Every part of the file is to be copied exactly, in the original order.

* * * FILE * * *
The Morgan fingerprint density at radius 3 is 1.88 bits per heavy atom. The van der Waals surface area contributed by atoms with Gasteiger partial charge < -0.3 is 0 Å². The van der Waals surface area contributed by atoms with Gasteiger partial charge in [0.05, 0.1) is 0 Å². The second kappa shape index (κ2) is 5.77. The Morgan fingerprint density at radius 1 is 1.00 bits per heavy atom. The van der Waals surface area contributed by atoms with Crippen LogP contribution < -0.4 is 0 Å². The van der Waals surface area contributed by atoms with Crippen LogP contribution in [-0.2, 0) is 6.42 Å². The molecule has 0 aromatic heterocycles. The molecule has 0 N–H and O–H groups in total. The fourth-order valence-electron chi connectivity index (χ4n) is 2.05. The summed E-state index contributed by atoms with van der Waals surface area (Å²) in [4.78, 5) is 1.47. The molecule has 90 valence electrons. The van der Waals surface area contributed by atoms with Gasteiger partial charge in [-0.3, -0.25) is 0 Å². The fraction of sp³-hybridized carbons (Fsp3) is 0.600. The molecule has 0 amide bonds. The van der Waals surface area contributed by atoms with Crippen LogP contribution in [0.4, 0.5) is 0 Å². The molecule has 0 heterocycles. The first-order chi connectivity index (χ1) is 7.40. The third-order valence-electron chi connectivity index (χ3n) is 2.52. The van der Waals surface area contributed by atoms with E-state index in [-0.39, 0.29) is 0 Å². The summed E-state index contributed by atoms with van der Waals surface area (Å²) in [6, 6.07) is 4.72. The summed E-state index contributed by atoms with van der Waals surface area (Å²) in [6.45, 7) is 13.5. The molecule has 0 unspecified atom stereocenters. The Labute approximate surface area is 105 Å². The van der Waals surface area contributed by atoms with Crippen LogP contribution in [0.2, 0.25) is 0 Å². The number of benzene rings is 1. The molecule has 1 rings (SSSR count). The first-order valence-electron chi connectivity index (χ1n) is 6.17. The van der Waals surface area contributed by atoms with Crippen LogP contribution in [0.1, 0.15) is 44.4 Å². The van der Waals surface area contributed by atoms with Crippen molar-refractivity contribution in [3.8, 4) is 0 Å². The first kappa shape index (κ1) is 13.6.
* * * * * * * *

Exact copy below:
The Morgan fingerprint density at radius 3 is 1.88 bits per heavy atom. The van der Waals surface area contributed by atoms with Gasteiger partial charge < -0.3 is 0 Å². The van der Waals surface area contributed by atoms with Gasteiger partial charge in [0.05, 0.1) is 0 Å². The second kappa shape index (κ2) is 5.77. The Morgan fingerprint density at radius 1 is 1.00 bits per heavy atom. The van der Waals surface area contributed by atoms with Crippen LogP contribution < -0.4 is 0 Å². The van der Waals surface area contributed by atoms with Crippen LogP contribution in [-0.2, 0) is 6.42 Å². The molecule has 0 aromatic heterocycles. The molecule has 0 N–H and O–H groups in total. The fourth-order valence-electron chi connectivity index (χ4n) is 2.05. The summed E-state index contributed by atoms with van der Waals surface area (Å²) in [4.78, 5) is 1.47. The molecule has 90 valence electrons. The van der Waals surface area contributed by atoms with Gasteiger partial charge in [-0.3, -0.25) is 0 Å². The fraction of sp³-hybridized carbons (Fsp3) is 0.600. The molecule has 0 amide bonds. The van der Waals surface area contributed by atoms with Crippen LogP contribution in [0.4, 0.5) is 0 Å². The molecule has 0 heterocycles. The first-order chi connectivity index (χ1) is 7.40. The third-order valence-electron chi connectivity index (χ3n) is 2.52. The van der Waals surface area contributed by atoms with E-state index in [-0.39, 0.29) is 0 Å². The summed E-state index contributed by atoms with van der Waals surface area (Å²) in [6, 6.07) is 4.72. The summed E-state index contributed by atoms with van der Waals surface area (Å²) in [6.45, 7) is 13.5. The molecule has 0 unspecified atom stereocenters. The Labute approximate surface area is 105 Å². The van der Waals surface area contributed by atoms with Crippen LogP contribution in [0.2, 0.25) is 0 Å². The number of benzene rings is 1. The molecule has 1 rings (SSSR count). The first-order valence-electron chi connectivity index (χ1n) is 6.17. The van der Waals surface area contributed by atoms with Crippen LogP contribution in [0.1, 0.15) is 44.4 Å². The van der Waals surface area contributed by atoms with Crippen molar-refractivity contribution in [3.8, 4) is 0 Å². The first kappa shape index (κ1) is 13.6.